On the face of it, comments overnight by Janet Yellen, the chair of the Federal Reserve, saying that a US interest rate rise was still on the cards for later this year might be seen as a negative for risk assets.
And especially for dollar-denominated exports such as many commodities, in likely meaning a stronger greenback, and so making them less competitive.
But of course that would be to ignore the market reasoning after the Fed last week kept rates on hold, citing economic uncertainty in some emerging economies.
The decision was ultimately taken as a negative by risk investors, who focused on the economic concerns.
So the broader market mood early on Friday was actually not so downbeat, with US Treasury yields rising, as were shares in many markets.
London’s FTSE 100 share index got off to a storming start, adding 1.5% at its open, with Paris stocks up 1.9%, and Frankfurt ones gaining 2.1%.
But, with dollar gains curtailed to 0.3% against a basket of currencies as of 09:30 UK time (03:30 Chicago time), many commodities managed a firm, if not sparkling, start too.
Brent crude was up 0.5% to $48.42 a barrel, with light crude adding 0.9% to $45.36 a barrel.
Agricultural commodities were broadly positive too, particularly soybeans, ahead of what could be a big couple of days for the oilseed.
This after a Chinese delegation, including Cofco and Sinograin, to the US late on Thursday signed a promissory purchase for a stack of US soybeans – 13.18m tonnes, valued at about $5.3bn.
“Anytime an agreement like this is made, it is great for US soybean farmers,” said Laura Foell, chair of the US Soybean Export Council chair and a soybean grower herself.
But does the agreement really amount to more than a, up, hill of beans when they concern “frame” contract, of which the details will be sorted later, and China, which imported nearly 28m tonnes of US soybeans anyway last season, was already expected to import nearly 30m tonnes in 2015-16?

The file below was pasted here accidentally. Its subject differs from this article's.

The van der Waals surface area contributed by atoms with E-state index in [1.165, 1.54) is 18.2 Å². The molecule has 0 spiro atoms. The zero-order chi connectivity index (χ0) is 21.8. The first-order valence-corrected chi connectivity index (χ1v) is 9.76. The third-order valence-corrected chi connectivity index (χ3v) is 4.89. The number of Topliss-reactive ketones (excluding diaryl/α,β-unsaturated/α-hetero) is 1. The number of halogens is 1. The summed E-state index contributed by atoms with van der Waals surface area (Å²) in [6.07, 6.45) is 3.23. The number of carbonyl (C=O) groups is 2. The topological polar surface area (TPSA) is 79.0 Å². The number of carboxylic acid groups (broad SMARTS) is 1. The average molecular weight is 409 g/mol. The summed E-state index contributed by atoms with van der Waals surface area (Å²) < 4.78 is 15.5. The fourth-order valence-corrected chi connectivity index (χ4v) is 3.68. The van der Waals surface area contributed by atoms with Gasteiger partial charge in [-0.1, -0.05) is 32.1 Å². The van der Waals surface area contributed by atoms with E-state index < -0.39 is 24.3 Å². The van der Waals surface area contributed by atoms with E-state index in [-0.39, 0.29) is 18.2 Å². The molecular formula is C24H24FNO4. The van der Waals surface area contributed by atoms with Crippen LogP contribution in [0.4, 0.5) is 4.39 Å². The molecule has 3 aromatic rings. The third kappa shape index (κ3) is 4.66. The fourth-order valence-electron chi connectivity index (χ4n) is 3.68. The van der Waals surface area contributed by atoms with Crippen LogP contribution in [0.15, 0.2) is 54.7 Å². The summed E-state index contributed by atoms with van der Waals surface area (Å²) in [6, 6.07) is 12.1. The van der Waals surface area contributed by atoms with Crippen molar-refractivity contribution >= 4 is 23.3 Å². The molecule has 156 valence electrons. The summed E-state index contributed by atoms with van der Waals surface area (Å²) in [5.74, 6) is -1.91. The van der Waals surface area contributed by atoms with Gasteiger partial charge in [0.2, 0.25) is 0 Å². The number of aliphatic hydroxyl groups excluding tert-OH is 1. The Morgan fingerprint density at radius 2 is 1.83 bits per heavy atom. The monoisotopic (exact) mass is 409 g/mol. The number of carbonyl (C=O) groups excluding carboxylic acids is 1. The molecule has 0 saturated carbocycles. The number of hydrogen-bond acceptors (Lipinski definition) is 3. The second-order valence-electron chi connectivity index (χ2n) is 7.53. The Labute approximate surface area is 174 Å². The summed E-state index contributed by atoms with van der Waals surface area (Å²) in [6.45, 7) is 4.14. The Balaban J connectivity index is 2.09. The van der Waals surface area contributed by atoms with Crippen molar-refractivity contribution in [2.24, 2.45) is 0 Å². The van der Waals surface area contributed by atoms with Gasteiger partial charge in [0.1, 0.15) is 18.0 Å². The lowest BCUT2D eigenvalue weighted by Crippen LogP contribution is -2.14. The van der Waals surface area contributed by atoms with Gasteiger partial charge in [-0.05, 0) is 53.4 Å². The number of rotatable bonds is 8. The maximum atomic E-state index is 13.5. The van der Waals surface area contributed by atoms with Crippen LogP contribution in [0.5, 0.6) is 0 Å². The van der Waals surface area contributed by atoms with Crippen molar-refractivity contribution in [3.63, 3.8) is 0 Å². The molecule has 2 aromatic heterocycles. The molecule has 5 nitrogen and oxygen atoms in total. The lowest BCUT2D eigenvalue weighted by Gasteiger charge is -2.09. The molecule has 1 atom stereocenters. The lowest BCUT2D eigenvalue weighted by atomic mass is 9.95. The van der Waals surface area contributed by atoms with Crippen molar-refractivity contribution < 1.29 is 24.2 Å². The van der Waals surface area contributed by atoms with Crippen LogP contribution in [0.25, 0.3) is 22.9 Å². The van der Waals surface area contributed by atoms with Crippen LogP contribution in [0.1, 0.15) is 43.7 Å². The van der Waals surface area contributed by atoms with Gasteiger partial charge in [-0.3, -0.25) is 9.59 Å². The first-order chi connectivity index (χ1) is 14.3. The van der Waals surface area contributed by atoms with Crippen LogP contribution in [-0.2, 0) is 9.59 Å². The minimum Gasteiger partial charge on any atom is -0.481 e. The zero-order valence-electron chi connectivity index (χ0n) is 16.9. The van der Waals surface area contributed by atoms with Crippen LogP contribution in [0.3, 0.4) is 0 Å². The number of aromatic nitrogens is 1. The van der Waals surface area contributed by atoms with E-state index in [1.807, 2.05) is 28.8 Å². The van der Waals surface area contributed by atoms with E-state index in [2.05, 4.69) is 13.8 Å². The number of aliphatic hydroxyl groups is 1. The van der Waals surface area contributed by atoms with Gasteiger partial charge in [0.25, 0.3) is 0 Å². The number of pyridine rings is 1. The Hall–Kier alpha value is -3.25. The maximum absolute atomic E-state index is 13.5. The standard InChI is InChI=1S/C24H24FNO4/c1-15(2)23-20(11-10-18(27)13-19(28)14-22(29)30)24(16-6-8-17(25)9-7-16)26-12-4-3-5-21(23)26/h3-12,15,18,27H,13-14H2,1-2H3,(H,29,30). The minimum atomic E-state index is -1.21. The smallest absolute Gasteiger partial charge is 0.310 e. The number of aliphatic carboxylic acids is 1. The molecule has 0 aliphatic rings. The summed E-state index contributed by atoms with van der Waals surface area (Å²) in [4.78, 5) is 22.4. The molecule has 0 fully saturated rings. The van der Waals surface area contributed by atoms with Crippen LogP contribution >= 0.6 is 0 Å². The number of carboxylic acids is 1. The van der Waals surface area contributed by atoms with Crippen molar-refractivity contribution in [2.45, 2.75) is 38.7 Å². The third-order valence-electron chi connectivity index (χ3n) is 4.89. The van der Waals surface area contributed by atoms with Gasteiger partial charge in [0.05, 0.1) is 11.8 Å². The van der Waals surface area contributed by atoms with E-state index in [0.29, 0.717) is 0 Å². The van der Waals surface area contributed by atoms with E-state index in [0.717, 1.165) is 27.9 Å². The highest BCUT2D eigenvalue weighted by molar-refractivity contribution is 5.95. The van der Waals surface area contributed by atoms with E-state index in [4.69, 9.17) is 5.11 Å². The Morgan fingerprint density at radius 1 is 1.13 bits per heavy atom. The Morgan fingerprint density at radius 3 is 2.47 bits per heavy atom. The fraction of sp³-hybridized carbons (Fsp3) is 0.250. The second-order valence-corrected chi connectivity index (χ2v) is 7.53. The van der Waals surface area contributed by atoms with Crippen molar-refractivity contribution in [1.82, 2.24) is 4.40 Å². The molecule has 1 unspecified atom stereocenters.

Furthermore, while most of the 13.18m tonnes of soybeans were for this season, some were booked for export in 2016-17.
‘Brace for announcements’
Still, while these agreements have become annual events, Thursday’s was unusually large, a record in fact.
“Last year, China signed for 4.8m tonnes of soybeans valued at $2.3bn,” Terry Reilly at Chicago broker Futures International noted.
And they do have a habit of precipitating export sales announcements to China, as frame agreements are formalised.
“Trade will brace for large US soy export announcements in coming days,” said Richard Feltes at RJ O’Brien said.
‘Record may be shattered’
In fact, imminent export sales could be huge.
Mr Reilly noted that the largest one-day soybean export sales announcement by the US Department of Agriculture, under its 24-hour reporting system ,was 2.923m tonnes in February 2012. (A history of big export sales can be found here.)
“We think that maybe shattered over the next one-to-two business days,” he said, highlighting improved economics for Chinese soybean processors now that the country’s huge pork industry is back on its feet.
As of Thursday, “China cash crush margins were running at $0.60 a bushel, up from the previous day, and compares to $0.33 for the previous week,” if down from $1.17 a bushel a year ago.
‘Improving yield reports’
Still, matters are not all going the way of soybean bulls, with improving talk over US harvest yields.
“Harvest continues with improving yield reports which limits gains,” said CHS Hedging.